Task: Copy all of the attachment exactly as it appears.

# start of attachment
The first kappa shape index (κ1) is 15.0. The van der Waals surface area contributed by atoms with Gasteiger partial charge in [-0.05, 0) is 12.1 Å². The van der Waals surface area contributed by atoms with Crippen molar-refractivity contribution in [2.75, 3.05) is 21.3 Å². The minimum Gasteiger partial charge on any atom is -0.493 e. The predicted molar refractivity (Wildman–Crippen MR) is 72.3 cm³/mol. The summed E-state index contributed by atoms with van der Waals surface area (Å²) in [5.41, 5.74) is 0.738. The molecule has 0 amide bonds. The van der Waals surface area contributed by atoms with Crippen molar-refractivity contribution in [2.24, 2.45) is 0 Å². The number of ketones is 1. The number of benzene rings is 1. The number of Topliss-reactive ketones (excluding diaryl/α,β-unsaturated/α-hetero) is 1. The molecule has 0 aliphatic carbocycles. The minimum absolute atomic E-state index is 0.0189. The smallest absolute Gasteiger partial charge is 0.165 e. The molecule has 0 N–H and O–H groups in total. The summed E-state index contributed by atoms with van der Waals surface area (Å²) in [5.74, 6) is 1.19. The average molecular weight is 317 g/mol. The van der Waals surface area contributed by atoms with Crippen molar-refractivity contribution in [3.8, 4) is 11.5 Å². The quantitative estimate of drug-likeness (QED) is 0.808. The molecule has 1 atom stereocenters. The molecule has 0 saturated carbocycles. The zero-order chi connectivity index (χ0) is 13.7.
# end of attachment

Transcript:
The first kappa shape index (κ1) is 15.0. The van der Waals surface area contributed by atoms with Gasteiger partial charge in [-0.05, 0) is 12.1 Å². The van der Waals surface area contributed by atoms with Crippen molar-refractivity contribution in [2.75, 3.05) is 21.3 Å². The minimum Gasteiger partial charge on any atom is -0.493 e. The predicted molar refractivity (Wildman–Crippen MR) is 72.3 cm³/mol. The summed E-state index contributed by atoms with van der Waals surface area (Å²) in [5.41, 5.74) is 0.738. The molecule has 0 amide bonds. The van der Waals surface area contributed by atoms with Crippen molar-refractivity contribution in [2.24, 2.45) is 0 Å². The number of ketones is 1. The number of benzene rings is 1. The number of Topliss-reactive ketones (excluding diaryl/α,β-unsaturated/α-hetero) is 1. The molecule has 0 aliphatic carbocycles. The minimum absolute atomic E-state index is 0.0189. The smallest absolute Gasteiger partial charge is 0.165 e. The molecule has 0 N–H and O–H groups in total. The summed E-state index contributed by atoms with van der Waals surface area (Å²) in [5.74, 6) is 1.19. The average molecular weight is 317 g/mol. The van der Waals surface area contributed by atoms with Crippen molar-refractivity contribution in [3.8, 4) is 11.5 Å². The quantitative estimate of drug-likeness (QED) is 0.808. The molecule has 1 atom stereocenters. The molecule has 0 saturated carbocycles. The zero-order chi connectivity index (χ0) is 13.7.